Notes from the Digital Lab
28, May 2010 § 1 Comment
Tonight the breeze has kicked up. With the chill in the air you wouldn’t know that it was late April in Greece. From the harbor I hear the rumbling of a ferry coming in to port, the hydraulic ramp lowers and the announcement to disembark echoes through the winding streets of Paroikia: “Kyríes kai Kyrioi…” It will be sunny tomorrow, and while warm in the sunshine, the shadows will retain a cold element unrelated to the bright light of day. I have been here on Paros since early March studying photography, my photographic journey having taken me through the world and back several times. Throughout this time I have been documenting my life and travels with my camera and, if French surrealist Jean Cocteau is correct and my camera is an extension of my mind’s eye, then the images have been indicative of my state of being.
Since 2004 I have taken my photography more seriously. This has been an enlightening path and I have sought out mentors and peers in a quest for more knowledge and community. Like any journey, I have gleaned myriad experiences and mixed results. In the summer of 2009, for instance, I took part in three workshop weekends hosted by the Woodstock Center for Photography, near where I live. Although educational, I found the celebrity quality of some of these sessions disturbing, as they focused more on some vague notion of artistry and industry connections rather than skills or craft. But I still came away understanding more than when I arrived, if only to avoid the fad-driven sycophantic consumerism that feeds stardom.
Through a close friend I had been introduced to a small fine arts center on the island of Paros, in the Cycladis Archipelago. I had visited the school in late May 2009 and filled out the on-line application a few days later at a cyber-café 25 meters from the front doors. By November 2009 I had been accepted to the Aegean Center for the Fine Arts. My head swam with possibilities and options. As my departure drew closer, I became more nervous. What if I don’t measure up? What if it doesn’t work out? Indeed, what if…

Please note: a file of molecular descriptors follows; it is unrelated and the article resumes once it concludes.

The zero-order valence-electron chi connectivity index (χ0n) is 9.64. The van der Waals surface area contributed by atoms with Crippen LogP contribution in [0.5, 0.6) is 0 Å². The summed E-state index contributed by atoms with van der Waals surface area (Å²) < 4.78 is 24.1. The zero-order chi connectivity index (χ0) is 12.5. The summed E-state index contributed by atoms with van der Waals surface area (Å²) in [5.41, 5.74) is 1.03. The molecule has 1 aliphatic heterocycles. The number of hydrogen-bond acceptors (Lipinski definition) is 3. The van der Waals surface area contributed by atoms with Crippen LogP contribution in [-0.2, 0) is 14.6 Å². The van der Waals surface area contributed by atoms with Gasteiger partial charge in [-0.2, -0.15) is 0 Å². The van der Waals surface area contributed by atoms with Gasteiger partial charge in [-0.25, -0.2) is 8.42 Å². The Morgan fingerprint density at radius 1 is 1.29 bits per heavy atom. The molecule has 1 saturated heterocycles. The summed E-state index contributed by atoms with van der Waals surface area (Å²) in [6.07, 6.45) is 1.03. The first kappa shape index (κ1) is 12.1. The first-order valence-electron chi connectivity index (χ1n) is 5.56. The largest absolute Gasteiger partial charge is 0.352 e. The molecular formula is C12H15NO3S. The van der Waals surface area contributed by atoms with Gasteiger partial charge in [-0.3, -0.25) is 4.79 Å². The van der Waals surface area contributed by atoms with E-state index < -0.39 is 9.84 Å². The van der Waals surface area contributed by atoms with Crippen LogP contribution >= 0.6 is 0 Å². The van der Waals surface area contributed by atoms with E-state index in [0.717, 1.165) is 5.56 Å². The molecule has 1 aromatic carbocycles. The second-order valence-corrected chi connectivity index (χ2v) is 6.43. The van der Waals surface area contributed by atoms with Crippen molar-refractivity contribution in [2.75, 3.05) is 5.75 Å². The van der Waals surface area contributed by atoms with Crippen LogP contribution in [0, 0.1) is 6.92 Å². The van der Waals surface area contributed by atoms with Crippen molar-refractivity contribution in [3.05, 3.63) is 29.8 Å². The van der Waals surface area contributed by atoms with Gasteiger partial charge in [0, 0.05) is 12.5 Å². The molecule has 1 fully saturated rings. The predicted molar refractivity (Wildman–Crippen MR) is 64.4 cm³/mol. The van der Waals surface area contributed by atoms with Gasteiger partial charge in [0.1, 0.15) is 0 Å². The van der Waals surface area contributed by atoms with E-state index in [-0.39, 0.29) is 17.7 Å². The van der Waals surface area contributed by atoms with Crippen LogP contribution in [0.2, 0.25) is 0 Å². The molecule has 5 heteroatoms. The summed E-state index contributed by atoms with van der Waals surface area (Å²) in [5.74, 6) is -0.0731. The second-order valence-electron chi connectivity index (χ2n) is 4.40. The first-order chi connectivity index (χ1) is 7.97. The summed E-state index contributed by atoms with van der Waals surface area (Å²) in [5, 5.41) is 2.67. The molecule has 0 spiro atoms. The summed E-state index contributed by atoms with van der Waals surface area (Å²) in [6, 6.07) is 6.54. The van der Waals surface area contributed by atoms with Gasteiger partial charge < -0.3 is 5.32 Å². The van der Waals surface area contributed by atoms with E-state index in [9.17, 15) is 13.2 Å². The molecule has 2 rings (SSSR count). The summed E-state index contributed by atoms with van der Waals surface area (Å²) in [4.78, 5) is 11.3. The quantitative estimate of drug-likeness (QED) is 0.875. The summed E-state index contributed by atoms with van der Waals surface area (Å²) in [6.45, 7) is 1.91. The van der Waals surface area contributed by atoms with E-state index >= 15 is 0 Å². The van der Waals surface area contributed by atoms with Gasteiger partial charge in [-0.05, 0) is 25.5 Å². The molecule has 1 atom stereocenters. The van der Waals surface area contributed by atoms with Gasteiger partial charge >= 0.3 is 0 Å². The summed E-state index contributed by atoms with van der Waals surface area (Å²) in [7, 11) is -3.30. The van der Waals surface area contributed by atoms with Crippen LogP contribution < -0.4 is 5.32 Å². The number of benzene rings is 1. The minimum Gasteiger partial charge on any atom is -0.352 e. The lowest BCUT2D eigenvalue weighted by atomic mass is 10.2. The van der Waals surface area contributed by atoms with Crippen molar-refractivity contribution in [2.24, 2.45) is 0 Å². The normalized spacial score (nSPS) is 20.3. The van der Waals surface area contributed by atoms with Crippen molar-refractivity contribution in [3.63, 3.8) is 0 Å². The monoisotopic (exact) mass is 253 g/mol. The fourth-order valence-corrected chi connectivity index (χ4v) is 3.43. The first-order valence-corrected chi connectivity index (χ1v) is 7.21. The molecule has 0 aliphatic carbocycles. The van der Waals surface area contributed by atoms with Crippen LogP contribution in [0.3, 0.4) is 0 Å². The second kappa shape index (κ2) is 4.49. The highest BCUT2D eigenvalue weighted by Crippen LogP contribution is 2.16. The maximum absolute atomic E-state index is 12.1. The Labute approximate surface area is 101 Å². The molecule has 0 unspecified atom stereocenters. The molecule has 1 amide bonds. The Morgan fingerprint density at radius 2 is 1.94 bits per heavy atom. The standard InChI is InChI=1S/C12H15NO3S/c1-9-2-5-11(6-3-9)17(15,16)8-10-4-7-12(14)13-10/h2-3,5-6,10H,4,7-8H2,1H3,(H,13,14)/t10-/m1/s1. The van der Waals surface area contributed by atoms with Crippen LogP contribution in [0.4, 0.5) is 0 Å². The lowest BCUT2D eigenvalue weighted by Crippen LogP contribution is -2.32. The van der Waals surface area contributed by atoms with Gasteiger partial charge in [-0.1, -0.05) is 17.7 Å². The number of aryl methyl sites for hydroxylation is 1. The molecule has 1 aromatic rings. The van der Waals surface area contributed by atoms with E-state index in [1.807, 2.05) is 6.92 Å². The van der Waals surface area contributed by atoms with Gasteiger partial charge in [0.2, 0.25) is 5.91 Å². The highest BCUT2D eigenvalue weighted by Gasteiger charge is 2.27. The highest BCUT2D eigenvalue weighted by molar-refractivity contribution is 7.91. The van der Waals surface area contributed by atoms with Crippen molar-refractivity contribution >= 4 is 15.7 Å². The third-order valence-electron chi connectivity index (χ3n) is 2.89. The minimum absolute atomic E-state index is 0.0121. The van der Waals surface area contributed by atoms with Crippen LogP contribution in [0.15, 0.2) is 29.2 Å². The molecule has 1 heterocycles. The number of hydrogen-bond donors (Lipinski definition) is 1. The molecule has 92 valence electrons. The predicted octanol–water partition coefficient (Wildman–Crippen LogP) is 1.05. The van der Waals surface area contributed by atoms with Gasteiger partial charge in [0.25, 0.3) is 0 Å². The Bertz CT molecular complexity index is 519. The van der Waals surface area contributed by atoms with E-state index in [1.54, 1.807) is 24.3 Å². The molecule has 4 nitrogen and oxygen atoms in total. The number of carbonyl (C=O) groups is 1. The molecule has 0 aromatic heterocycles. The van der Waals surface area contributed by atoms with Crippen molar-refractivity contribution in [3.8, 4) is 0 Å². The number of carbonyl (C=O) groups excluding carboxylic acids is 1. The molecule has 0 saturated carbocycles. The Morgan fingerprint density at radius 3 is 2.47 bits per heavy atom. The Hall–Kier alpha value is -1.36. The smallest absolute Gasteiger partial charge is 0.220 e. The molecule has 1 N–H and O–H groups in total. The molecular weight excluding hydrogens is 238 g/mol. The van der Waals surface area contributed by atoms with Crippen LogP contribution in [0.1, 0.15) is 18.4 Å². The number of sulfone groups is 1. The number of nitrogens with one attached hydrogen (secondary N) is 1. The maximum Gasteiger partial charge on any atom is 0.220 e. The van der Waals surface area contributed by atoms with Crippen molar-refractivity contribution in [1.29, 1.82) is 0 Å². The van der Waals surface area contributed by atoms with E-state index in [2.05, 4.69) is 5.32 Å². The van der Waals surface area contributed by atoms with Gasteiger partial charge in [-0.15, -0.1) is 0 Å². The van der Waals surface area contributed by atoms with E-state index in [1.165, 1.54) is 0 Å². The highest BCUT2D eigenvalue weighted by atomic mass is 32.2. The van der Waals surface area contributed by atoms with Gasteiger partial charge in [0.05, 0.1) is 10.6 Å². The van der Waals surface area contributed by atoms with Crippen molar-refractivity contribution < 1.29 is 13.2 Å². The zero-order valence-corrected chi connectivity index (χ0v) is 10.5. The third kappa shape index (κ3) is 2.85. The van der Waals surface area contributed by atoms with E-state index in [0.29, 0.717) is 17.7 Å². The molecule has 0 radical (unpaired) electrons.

When I arrived on Paros I was thrilled but terrified. There were painters, writers, photographers and vocalists-19 students in all and about half returning for a second or even third term. The majority were half my age. School began on March 8th and for the first time in many years I felt like the new kid, awkward and obvious. My first class would be Silver Photography, a black and white darkroom course taught by Liz Carson. I had had a fair amount of instruction in that genre and during the past year had been working in my own darkroom at home. This course would smooth off my rough edges and introduce me to the communal darkroom concept, a daunting prospect for a late-night loner such as myself. The second avenue was the reason I had initially applied. Digital Printing, taught by John Pack, the school’s director, would become, in the next few weeks, the most rewarding, demanding and emotionally painful experience I had experienced in many years.
John is a gentle taskmaster. He is a bright soul. He wants us all to succeed, to love artistic creation, growing continuously, both inwardly and outwardly. He wants us all to be poets. I use that term in the broader sense for I feel that his Weltanschauung applies to the whole of the student body, not just those interested in photography or the digital process. With this in mind he began by giving us a basic digital toolbox. This made us all hungry for more but he pulled us back, guiding us rather than letting us run wild. His first koan was “To play-just play”, he said. “Practice. Make mistakes.” His academic philosophy is perceptive and passionate, namely that too many colleges and universities worldwide push students through an academic meat-grinder, producing uniform post-modern drones. He hopes to introduce us to a life-long artistic substance that will have meaning and value beyond the commercial or popular. This is an enriching and painful experience, a satori from which I shall never return. But I digress. First came the pain.